CINCINNATI -- When the Reds' rotation compiled the fewest innings in the Majors last season, it was left to the bullpen to fill in the gap. Manager Bryan Price left the role definition fluid, and at first, Reds relievers provided the zeros needed when the starters faltered.But workload and attrition
CINCINNATI -- When the Reds' rotation compiled the fewest innings in the Majors last season, it was left to the bullpen to fill in the gap. Manager Bryan Price left the role definition fluid, and at first, Reds relievers provided the zeros needed when the starters faltered.
But workload and attrition eventually caught up to them. Reds relievers led the Majors in walks and hit batters and led the National League in runs allowed while ranking 14th out of 15 clubs with a 4.65 ERA.
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Heading into Spring Training, there will likely be several new faces. On Dec. 26, veteran right-hander Jared Hughes was signed to a two-year, $4.5 million contract. Vance Worley, Kevin Quackenbush and lefty Kyle Crockett will be among those in camp as non-roster invitees, and general manager Dick Williams may not be done making additions.
MLB.com is taking a look at the projected bullpens for all 30 teams ahead of Spring Training, including this look at the Reds.
BULLPEN IF SEASON STARTED TODAY
Raisel Iglesias, RHP (closer)
Wandy Peralta, LHP
Jared Hughes, RHP
Michael Lorenzen, RHP
Kevin Shackelford, RHP
Austin Brice, RHP
Vance Worley, RHP
Iglesias quietly emerged as one of the game's more dependable -- and durable -- closers last season. He had 28 saves in 30 chances with a 2.49 ERA and a 1.11 WHIP in 63 appearances. Iglesias also pitched 76 innings, leading the Majors with eight saves of at least two innings. Peralta led all big league rookies with 69 appearances and showed no fear in the lefty setup role while demonstrating improved command of a slider to go with his fastball. Lifetime at Great American Ball Park, Hughes has a 2.11 ERA in 21 games while pitching for the Pirates and Brewers. He excels at keeping the ball on the ground.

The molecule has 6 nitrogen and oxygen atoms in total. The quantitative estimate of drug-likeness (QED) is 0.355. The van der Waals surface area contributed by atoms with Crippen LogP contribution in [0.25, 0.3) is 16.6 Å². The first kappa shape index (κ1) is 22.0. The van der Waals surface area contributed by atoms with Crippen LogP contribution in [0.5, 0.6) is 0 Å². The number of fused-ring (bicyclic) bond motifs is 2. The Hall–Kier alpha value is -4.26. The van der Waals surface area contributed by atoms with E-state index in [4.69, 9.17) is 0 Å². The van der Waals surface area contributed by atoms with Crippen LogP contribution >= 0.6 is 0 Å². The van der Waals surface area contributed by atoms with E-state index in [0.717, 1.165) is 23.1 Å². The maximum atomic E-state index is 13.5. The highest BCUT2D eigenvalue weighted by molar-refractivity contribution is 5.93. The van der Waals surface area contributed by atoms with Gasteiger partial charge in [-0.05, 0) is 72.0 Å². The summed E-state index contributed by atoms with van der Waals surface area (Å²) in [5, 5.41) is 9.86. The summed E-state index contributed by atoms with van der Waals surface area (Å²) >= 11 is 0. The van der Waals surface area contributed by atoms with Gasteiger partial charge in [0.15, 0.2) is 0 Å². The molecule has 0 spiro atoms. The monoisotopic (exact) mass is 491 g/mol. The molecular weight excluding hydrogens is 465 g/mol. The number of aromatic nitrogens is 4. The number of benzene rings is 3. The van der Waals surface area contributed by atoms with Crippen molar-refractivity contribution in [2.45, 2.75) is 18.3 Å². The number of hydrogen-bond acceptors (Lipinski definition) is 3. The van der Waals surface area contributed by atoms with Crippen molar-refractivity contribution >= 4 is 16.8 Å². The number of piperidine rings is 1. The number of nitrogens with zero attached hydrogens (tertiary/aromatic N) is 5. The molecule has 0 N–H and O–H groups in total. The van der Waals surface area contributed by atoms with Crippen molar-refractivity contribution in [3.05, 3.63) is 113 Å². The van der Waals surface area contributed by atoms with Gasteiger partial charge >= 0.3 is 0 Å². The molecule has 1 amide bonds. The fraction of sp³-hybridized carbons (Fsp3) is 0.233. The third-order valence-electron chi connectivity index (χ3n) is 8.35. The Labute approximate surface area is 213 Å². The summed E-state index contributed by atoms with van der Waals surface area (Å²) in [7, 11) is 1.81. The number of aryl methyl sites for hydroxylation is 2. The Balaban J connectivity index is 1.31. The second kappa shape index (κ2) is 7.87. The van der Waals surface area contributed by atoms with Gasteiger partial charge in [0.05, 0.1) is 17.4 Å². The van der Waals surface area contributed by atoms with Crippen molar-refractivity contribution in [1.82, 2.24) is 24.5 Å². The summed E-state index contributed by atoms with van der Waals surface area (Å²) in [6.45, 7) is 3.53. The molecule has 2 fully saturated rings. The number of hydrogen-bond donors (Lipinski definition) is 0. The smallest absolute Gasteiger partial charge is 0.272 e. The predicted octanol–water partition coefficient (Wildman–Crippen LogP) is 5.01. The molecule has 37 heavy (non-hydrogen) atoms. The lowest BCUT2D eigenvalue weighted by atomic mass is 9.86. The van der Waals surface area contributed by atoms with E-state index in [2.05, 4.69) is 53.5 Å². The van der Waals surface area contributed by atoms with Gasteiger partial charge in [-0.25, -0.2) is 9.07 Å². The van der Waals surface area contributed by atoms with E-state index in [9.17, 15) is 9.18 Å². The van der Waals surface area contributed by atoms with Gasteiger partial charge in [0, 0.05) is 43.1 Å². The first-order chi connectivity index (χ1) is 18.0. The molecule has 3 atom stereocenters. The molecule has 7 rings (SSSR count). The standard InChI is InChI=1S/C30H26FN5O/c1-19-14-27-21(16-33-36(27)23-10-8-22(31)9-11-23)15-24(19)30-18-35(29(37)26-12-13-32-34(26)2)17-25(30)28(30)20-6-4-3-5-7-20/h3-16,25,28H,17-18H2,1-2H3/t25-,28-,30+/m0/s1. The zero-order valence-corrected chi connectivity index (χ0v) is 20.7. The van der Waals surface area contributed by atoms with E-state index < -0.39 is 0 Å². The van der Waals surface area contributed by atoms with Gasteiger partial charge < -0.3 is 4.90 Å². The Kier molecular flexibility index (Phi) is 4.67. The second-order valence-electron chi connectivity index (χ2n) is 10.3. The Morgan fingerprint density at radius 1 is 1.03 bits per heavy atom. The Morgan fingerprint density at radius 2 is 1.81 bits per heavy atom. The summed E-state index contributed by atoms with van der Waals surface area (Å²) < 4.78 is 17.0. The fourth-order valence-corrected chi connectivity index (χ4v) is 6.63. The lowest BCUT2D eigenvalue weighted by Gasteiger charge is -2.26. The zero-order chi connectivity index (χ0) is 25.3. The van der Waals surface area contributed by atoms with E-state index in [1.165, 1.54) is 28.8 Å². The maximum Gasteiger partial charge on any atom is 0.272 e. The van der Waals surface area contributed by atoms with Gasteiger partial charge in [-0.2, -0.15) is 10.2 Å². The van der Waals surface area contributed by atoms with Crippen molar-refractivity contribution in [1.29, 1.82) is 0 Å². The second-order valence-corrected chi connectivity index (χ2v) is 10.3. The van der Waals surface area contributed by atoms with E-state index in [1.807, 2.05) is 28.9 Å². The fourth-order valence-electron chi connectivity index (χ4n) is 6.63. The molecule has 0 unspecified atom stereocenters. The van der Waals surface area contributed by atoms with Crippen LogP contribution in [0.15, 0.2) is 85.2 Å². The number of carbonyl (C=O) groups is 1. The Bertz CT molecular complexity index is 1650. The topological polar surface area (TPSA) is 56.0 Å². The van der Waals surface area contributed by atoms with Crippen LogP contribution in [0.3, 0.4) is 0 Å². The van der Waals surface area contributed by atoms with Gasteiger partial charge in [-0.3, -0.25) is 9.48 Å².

There are plenty in the front end of the bullpen, which lacks pitchers with extended track records. Brice and Shackelford got extended looks but have to do more to prove that they can do the job. Worley is coming off of a rough year in Miami, where he had a 6.91 ERA, but his versatility might come in handy.
WHAT MIGHT CHANGE
A lot could shift in this area, depending on if there are more free-agent signings. Any additions made would likely be Minor League deals or one-year big league contracts as prices drop before Spring Training. During the Winter Meetings, Price noted that two unnamed pitchers in the organization who have historically been starters would be given chances this spring only in bullpen roles. Lorenzen, who is being given a chance to start in camp, would return to a setup role if he didn't make the rotation.
The Reds like Ariel Hernandez, who has a big curveball and triple-digit velocity, but he has command issues. He could find a spot if he smooths things out. Also, those who are competing as starters this spring that don't get a spot in the top five could find work as relievers -- much like Robert Stephenson and Cody Reed did coming out of camp last year. Prospect Jimmy Herget, 24, is a sidearm pitcher who did very well in Double-A and Triple-A last season and could work his way onto the staff. Same goes for more experienced pitchers like Quackenbush and Crockett, who have not pitched as well in recent years as they did when they first reached the big leagues.
Mark Sheldon has covered the Reds for MLB.com since 2006, and previously covered the Twins from 2001-05. Follow him on Twitter @m_sheldon and Facebook and listen to his podcast.